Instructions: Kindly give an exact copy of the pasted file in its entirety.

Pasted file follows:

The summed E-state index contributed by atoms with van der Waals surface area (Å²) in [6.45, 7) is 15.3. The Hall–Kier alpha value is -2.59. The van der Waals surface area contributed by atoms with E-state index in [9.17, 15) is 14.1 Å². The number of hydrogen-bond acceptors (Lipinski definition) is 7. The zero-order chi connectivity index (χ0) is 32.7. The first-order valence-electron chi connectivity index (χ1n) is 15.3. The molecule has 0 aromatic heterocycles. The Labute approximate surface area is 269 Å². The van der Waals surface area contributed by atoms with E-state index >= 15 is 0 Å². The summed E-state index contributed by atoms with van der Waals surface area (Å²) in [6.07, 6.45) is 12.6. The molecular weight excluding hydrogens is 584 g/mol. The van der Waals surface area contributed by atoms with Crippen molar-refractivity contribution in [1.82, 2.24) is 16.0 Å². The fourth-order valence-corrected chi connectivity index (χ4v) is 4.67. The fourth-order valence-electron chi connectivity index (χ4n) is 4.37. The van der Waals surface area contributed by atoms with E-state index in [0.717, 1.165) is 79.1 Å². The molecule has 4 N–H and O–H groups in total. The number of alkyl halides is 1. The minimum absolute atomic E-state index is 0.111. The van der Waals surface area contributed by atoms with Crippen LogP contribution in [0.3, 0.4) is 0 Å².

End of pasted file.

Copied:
The summed E-state index contributed by atoms with van der Waals surface area (Å²) in [6.45, 7) is 15.3. The Hall–Kier alpha value is -2.59. The van der Waals surface area contributed by atoms with E-state index in [9.17, 15) is 14.1 Å². The number of hydrogen-bond acceptors (Lipinski definition) is 7. The zero-order chi connectivity index (χ0) is 32.7. The first-order valence-electron chi connectivity index (χ1n) is 15.3. The molecule has 0 aromatic heterocycles. The Labute approximate surface area is 269 Å². The van der Waals surface area contributed by atoms with E-state index >= 15 is 0 Å². The summed E-state index contributed by atoms with van der Waals surface area (Å²) in [6.07, 6.45) is 12.6. The molecular weight excluding hydrogens is 584 g/mol. The van der Waals surface area contributed by atoms with Crippen molar-refractivity contribution in [1.82, 2.24) is 16.0 Å². The fourth-order valence-corrected chi connectivity index (χ4v) is 4.67. The fourth-order valence-electron chi connectivity index (χ4n) is 4.37. The van der Waals surface area contributed by atoms with E-state index in [0.717, 1.165) is 79.1 Å². The molecule has 4 N–H and O–H groups in total. The number of alkyl halides is 1. The minimum absolute atomic E-state index is 0.111. The van der Waals surface area contributed by atoms with Crippen LogP contribution in [0.3, 0.4) is 0 Å².